Dynamically creating class properties

Paul Hankin paul.hankin at gmail.com
Fri Oct 5 00:55:42 CEST 2007


On Oct 4, 9:59 pm, Karlo Lozovina <_karlo_ at _mosor.net> wrote:
> Hi all,
>
> this is my problem: lets say I have a arbitrary long list of attributes
> that I want to attach to some class, for example:
>
>      l = ['item1', 'item2', 'item3']
>
> Using metaclasses I managed to create a class with those three
> attributes just fine. But now I need those attributes to be properties,
> so for example if 'A' is my constructed class, and 'a' an instance of
> that class:
>
>     a = A()
>
> Now if I write:
>
>     a.item1 = 'something'
>     print a.item1
>
> I want it to be actually:
>
>     a.setitem1('something')
>     print a.getitem1
>
> Any idea how to do that with metaclasses and arbitrary long list of
> attributes? I just started working with them, and it's driving me nuts :).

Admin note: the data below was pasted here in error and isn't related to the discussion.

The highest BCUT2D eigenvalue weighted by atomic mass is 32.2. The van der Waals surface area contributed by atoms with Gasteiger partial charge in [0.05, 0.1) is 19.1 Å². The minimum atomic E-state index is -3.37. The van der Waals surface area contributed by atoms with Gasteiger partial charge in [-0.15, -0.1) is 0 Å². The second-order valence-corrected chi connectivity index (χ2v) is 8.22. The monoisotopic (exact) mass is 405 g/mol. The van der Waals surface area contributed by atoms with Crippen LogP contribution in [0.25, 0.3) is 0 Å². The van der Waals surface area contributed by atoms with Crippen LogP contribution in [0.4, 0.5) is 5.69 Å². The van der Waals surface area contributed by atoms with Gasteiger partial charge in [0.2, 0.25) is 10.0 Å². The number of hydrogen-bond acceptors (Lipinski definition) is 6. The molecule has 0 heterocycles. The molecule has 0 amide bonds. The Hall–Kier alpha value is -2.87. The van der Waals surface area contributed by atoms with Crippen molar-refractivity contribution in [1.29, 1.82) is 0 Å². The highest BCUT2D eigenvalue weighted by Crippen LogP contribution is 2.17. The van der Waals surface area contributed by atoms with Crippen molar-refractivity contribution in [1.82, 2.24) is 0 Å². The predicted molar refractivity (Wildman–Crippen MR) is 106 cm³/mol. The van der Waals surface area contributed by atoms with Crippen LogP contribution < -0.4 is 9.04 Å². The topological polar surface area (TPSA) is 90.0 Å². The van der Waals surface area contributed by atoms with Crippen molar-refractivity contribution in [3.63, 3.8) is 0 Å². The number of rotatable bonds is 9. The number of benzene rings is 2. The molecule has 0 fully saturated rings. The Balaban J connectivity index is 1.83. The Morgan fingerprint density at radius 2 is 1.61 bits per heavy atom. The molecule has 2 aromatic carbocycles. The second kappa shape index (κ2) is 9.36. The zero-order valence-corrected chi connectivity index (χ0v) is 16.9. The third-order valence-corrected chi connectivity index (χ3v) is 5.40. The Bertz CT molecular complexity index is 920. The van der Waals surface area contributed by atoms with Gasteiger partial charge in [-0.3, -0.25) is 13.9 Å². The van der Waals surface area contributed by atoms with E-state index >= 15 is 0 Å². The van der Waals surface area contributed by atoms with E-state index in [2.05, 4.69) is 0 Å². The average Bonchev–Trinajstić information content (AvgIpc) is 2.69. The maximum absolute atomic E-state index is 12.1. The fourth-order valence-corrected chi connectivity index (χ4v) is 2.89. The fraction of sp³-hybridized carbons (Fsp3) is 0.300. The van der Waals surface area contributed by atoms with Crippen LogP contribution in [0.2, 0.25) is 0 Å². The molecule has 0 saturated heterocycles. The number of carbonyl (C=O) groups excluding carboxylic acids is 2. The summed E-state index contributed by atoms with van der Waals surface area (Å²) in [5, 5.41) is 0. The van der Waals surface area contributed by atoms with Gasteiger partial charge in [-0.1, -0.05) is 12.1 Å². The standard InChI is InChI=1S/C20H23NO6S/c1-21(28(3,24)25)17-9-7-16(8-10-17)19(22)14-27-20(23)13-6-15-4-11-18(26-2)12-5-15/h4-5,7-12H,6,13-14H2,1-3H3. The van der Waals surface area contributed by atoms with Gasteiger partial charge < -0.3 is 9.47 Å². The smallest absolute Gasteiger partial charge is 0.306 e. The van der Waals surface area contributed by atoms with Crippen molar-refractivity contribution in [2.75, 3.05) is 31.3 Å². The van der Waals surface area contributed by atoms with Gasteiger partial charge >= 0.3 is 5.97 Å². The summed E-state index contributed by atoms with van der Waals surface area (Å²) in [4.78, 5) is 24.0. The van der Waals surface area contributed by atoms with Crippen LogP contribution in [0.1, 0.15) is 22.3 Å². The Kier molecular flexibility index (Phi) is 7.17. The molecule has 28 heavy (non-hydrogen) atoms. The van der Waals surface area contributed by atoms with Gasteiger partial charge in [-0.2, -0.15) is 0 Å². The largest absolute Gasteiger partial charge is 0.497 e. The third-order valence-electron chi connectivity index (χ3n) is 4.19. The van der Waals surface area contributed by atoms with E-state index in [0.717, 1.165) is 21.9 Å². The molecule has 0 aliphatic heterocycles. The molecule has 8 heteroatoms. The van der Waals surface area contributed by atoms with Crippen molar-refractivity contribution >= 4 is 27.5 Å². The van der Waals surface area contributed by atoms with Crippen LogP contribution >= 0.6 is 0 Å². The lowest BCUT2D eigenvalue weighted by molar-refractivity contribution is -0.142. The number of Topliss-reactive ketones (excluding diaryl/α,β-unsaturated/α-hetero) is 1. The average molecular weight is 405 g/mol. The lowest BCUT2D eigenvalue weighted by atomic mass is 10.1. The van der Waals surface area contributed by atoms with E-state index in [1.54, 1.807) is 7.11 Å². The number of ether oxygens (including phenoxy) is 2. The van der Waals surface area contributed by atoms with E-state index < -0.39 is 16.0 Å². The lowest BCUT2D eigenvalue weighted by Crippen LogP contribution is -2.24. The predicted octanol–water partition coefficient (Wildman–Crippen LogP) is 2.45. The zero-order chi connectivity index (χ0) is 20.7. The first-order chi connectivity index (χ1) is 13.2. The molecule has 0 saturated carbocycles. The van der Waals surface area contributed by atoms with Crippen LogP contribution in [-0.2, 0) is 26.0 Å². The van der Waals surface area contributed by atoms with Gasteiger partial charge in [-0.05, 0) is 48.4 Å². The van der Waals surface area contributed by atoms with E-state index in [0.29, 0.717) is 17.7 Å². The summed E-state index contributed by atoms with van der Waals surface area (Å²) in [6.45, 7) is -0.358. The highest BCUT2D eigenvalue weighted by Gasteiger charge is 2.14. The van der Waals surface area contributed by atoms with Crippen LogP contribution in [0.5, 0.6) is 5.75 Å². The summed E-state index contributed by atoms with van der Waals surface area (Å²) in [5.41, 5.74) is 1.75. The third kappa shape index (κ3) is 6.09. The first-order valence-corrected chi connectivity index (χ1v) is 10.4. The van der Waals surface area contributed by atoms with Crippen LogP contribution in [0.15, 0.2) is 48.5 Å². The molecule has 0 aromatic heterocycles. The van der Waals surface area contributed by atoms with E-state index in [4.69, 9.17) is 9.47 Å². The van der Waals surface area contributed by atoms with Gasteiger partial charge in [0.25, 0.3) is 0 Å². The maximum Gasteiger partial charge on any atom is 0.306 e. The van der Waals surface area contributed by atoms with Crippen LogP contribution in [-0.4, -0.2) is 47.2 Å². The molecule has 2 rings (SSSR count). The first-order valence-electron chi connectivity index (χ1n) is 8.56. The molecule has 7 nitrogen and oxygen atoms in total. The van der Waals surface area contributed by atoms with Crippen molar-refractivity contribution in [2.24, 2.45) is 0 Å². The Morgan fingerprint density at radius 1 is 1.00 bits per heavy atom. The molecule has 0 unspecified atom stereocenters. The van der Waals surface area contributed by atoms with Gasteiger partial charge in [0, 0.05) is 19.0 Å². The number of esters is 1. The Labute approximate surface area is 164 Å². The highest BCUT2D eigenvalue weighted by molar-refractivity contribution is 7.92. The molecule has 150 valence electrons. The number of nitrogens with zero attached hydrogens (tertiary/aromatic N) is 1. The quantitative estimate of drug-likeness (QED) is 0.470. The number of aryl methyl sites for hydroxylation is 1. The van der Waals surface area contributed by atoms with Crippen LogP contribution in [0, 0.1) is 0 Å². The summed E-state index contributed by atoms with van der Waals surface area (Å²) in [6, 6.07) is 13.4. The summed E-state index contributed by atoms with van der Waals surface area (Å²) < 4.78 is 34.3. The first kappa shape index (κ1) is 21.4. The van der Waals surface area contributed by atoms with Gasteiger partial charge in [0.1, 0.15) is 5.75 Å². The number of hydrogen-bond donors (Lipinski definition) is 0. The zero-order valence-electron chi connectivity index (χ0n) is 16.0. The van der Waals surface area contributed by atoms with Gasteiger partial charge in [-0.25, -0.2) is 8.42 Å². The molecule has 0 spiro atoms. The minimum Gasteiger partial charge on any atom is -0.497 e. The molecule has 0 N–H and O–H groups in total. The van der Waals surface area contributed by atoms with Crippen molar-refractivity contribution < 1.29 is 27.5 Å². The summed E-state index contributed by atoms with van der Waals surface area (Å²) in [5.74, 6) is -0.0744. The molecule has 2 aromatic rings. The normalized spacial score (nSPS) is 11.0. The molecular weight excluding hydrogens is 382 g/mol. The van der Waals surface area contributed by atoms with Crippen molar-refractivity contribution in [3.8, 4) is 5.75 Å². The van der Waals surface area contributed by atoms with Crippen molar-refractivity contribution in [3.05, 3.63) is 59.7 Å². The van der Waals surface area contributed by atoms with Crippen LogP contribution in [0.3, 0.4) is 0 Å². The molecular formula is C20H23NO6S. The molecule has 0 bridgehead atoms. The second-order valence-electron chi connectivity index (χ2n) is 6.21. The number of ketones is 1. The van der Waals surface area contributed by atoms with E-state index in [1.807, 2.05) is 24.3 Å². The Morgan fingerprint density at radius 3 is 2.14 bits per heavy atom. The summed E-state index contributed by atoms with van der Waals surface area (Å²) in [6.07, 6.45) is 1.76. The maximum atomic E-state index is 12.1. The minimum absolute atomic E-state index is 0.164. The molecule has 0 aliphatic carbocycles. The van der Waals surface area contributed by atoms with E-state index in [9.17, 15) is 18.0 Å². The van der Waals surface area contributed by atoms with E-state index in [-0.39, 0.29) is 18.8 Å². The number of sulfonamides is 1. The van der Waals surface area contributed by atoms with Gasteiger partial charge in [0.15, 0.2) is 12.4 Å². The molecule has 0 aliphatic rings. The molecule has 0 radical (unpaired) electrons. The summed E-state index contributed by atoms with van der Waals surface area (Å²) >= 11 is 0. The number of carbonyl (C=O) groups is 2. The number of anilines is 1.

No metaclasses, but how about this?

def make_class(name, attributes):
    # Build class dictionary.
    d = dict(_attributes=list(attributes))
    # Add in getters and setters from global namespace.
    for attr in attributes:
        d[attr] = property(globals()['get' + attr],
            globals()['set' + attr])
    # Construct our class.
    return type(name, (object,), d)


# Test code:

def getitem1(self):
    return self._fred + 1

def setitem1(self, value):
    self._fred = value

A = make_class('A', ['item1'])
a = A()

a.item1 = 19
print a.item1

>> 20


You didn't say where the getters and setters (here 'getitem1',
'setitem1', etc.) come from. I've assumed from the global namespace
but you probably want to change that.

--
Paul Hankin




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